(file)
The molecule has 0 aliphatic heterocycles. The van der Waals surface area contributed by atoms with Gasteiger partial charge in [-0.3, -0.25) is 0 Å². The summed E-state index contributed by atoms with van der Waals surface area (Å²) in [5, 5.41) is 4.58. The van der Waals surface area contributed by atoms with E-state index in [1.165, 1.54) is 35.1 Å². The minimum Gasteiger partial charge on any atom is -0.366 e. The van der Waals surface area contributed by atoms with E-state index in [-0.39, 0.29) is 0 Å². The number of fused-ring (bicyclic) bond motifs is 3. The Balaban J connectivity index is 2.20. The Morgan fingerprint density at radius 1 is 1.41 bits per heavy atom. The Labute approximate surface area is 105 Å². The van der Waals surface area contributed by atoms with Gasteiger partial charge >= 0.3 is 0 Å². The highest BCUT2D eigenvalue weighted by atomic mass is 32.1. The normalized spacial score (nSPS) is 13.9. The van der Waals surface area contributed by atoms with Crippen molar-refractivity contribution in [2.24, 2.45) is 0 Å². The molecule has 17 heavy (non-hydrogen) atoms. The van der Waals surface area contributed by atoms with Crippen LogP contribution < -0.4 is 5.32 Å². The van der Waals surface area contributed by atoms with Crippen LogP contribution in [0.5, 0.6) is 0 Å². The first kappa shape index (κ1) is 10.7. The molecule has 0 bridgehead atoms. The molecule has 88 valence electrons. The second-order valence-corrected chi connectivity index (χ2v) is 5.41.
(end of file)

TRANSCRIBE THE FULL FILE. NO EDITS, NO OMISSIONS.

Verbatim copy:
The molecule has 0 aliphatic heterocycles. The van der Waals surface area contributed by atoms with Gasteiger partial charge in [-0.3, -0.25) is 0 Å². The summed E-state index contributed by atoms with van der Waals surface area (Å²) in [5, 5.41) is 4.58. The van der Waals surface area contributed by atoms with E-state index in [1.165, 1.54) is 35.1 Å². The minimum Gasteiger partial charge on any atom is -0.366 e. The van der Waals surface area contributed by atoms with E-state index in [-0.39, 0.29) is 0 Å². The number of fused-ring (bicyclic) bond motifs is 3. The Balaban J connectivity index is 2.20. The Morgan fingerprint density at radius 1 is 1.41 bits per heavy atom. The Labute approximate surface area is 105 Å². The van der Waals surface area contributed by atoms with Gasteiger partial charge >= 0.3 is 0 Å². The highest BCUT2D eigenvalue weighted by atomic mass is 32.1. The normalized spacial score (nSPS) is 13.9. The van der Waals surface area contributed by atoms with Crippen molar-refractivity contribution in [2.24, 2.45) is 0 Å². The molecule has 17 heavy (non-hydrogen) atoms. The van der Waals surface area contributed by atoms with Crippen LogP contribution < -0.4 is 5.32 Å². The van der Waals surface area contributed by atoms with Crippen LogP contribution in [0.5, 0.6) is 0 Å². The first kappa shape index (κ1) is 10.7. The molecule has 0 bridgehead atoms. The molecule has 88 valence electrons. The second-order valence-corrected chi connectivity index (χ2v) is 5.41.